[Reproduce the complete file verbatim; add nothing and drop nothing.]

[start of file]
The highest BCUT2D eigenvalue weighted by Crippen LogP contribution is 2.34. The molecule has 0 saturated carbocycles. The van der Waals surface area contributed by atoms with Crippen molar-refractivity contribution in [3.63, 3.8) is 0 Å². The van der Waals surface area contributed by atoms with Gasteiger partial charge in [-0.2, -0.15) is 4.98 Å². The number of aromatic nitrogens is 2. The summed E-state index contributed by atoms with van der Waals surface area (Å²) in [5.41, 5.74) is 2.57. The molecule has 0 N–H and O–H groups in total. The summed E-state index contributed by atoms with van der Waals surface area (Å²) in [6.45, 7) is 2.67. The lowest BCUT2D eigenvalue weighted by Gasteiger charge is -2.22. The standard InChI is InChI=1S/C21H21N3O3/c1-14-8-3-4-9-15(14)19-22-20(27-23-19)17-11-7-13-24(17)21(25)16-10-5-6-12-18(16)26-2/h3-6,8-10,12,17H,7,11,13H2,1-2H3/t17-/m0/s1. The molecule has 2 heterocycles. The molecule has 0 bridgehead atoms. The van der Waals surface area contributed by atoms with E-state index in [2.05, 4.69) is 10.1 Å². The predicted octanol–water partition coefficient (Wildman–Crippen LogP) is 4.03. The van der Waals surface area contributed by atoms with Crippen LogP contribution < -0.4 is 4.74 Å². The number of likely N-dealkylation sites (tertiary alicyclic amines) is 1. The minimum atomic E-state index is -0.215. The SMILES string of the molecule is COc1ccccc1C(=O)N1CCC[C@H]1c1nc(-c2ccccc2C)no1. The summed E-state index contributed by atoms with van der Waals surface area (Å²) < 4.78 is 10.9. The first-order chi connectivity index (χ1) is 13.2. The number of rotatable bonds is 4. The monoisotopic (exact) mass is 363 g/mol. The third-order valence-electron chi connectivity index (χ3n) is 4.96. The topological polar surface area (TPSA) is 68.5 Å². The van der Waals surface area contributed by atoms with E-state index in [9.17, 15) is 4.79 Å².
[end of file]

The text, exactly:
The highest BCUT2D eigenvalue weighted by Crippen LogP contribution is 2.34. The molecule has 0 saturated carbocycles. The van der Waals surface area contributed by atoms with Crippen molar-refractivity contribution in [3.63, 3.8) is 0 Å². The van der Waals surface area contributed by atoms with Gasteiger partial charge in [-0.2, -0.15) is 4.98 Å². The number of aromatic nitrogens is 2. The summed E-state index contributed by atoms with van der Waals surface area (Å²) in [5.41, 5.74) is 2.57. The molecule has 0 N–H and O–H groups in total. The summed E-state index contributed by atoms with van der Waals surface area (Å²) in [6.45, 7) is 2.67. The lowest BCUT2D eigenvalue weighted by Gasteiger charge is -2.22. The standard InChI is InChI=1S/C21H21N3O3/c1-14-8-3-4-9-15(14)19-22-20(27-23-19)17-11-7-13-24(17)21(25)16-10-5-6-12-18(16)26-2/h3-6,8-10,12,17H,7,11,13H2,1-2H3/t17-/m0/s1. The molecule has 2 heterocycles. The molecule has 0 bridgehead atoms. The van der Waals surface area contributed by atoms with E-state index in [2.05, 4.69) is 10.1 Å². The predicted octanol–water partition coefficient (Wildman–Crippen LogP) is 4.03. The van der Waals surface area contributed by atoms with Crippen LogP contribution < -0.4 is 4.74 Å². The number of likely N-dealkylation sites (tertiary alicyclic amines) is 1. The minimum atomic E-state index is -0.215. The SMILES string of the molecule is COc1ccccc1C(=O)N1CCC[C@H]1c1nc(-c2ccccc2C)no1. The summed E-state index contributed by atoms with van der Waals surface area (Å²) < 4.78 is 10.9. The first-order chi connectivity index (χ1) is 13.2. The number of rotatable bonds is 4. The monoisotopic (exact) mass is 363 g/mol. The third-order valence-electron chi connectivity index (χ3n) is 4.96. The topological polar surface area (TPSA) is 68.5 Å². The van der Waals surface area contributed by atoms with E-state index in [9.17, 15) is 4.79 Å².